|Dates: Monday, July 6 to Thursday, July 9, 2009
A Fashion Paradox
DALLAS, May 13, 2009 / FW/ — With a week separating the menswear season from the haute couture season, the lofty world of the made-to-measure craft now stands alone, as it was over 150 years ago when Charles Worth founded the Chambre Syndicale de la Haute Couture.Before the advent of ready-to-wear, only the ladies who wear haute couture wear fashion; everyone else just wears clothes. But, times had changed. Fashionistas are either ‘high street’ for luxury ready-to-wear or ‘budget’ for those who subscribe to fast retailing and affordable fashion.
Still, the ladies of haute couture had remained ‘ladies’; they were never given the label fashionistas. During the haute couture season and everyday of the year, couture houses refer to them as ‘their ladies’ and sometimes, they are also called ‘patrons’, for which the equivalent term in the theater is ‘angel’ because these ladies of haute couture truly support a maison even with just one order.
Yet, haute couture is a fashion paradox. Obviously French in origin, haute couture belongs to the world because these made-to-measure garments are literally and figuratively works of art. But, since the turn of the 21st century, the number of haute couture houses and clients has dwindled dramatically.
Even to most of its ardent supporters, to many, haute couture is on the list of endangered species. That pessimistic point of view is so rampant that there is even a ‘Haute Couture Protection Guild’ with the objective of saving haute couture for the next generation. Though some of you might find it funny, this is a real organization which is based in Paris.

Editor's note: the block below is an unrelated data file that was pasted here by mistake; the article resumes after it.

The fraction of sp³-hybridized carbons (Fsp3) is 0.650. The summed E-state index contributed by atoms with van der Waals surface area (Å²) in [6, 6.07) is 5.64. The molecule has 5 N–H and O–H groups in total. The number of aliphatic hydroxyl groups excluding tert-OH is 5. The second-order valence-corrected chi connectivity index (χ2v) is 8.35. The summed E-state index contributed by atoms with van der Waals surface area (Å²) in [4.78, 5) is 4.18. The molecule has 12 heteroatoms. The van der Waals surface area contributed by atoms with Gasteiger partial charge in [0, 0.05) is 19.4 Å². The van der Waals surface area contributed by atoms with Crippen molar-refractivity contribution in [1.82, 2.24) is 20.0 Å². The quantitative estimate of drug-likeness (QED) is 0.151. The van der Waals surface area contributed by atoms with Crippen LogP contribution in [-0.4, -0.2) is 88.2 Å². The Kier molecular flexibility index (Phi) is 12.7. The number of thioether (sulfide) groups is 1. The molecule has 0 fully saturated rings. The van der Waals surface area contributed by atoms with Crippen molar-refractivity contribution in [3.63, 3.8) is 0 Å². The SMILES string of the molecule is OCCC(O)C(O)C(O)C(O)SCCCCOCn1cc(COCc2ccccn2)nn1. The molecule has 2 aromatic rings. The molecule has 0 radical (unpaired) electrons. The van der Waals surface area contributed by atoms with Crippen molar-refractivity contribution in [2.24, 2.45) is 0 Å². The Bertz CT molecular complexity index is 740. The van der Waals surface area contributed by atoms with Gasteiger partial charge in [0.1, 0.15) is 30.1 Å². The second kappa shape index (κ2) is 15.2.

And that is the first paradox of haute couture, which incidentally is also the name of the company – Parisian Paradox – that runs the Haute Couture Protection Guild.
The second part of the paradox is the secrecy surrounding haute couture. A double-edged sword for the industry, the veil of secrecy surrounding the houses and the clients is the reason why haute couture had survived the past 150 years; but it is also the reason why it is an endangered species.
In a BBC special, ‘The Secret World of Haute Couture,’ it was mentioned that there are only about 200 ‘paying members’ of this exclusive club of women who wear the most expensive dresses and gowns in the world.
At the turn of the century, it was estimated that there were about 1500 women in this very exclusive list, which was roughly 10% of the 15,000 strong during the early 1960s, the height of the popularity of haute couture in this century.
That said, it should also be mentioned that with the current recession, luxury shopping had become a clandestine affair even for the high street fashionistas who for a long time did not mind flaunting a $15,000 Hermes bag.
With government bailouts happening in several of the G8 countries, even corporations and their executives have to be very careful on how their spending will look to the eyes of the generation population or they will get a public relations nightmare similar to the much maligned AIG today.
So, where does the wave of public opinion bring the ladies of haute couture? Already secretive as a force of habit, this new world order of ‘political correctness’ in terms of spending will probably drive them to be covert, even surreptitious in their purchases.
And that is perhaps one of the reasons why instead of the traditional ‘day after’ menswear start of haute couture, there is an 8-day gap for this season. There will be less eyes looking. Again, this is a paradox.
In the era of the paparazzi and the tabloid press, the more you try to hide something, the more interest it generates. Hence, there is perhaps a point in this exercise. But, the ladies of haute couture are very seldom the subjects of the paparazzi press.
Hence, without both the paparazzi and the fashion press, there will be very little coverage and thus sending haute couture to oblivion. And, if there are no interest from the young people, then the double edge sword just became sharper on the endangered species side.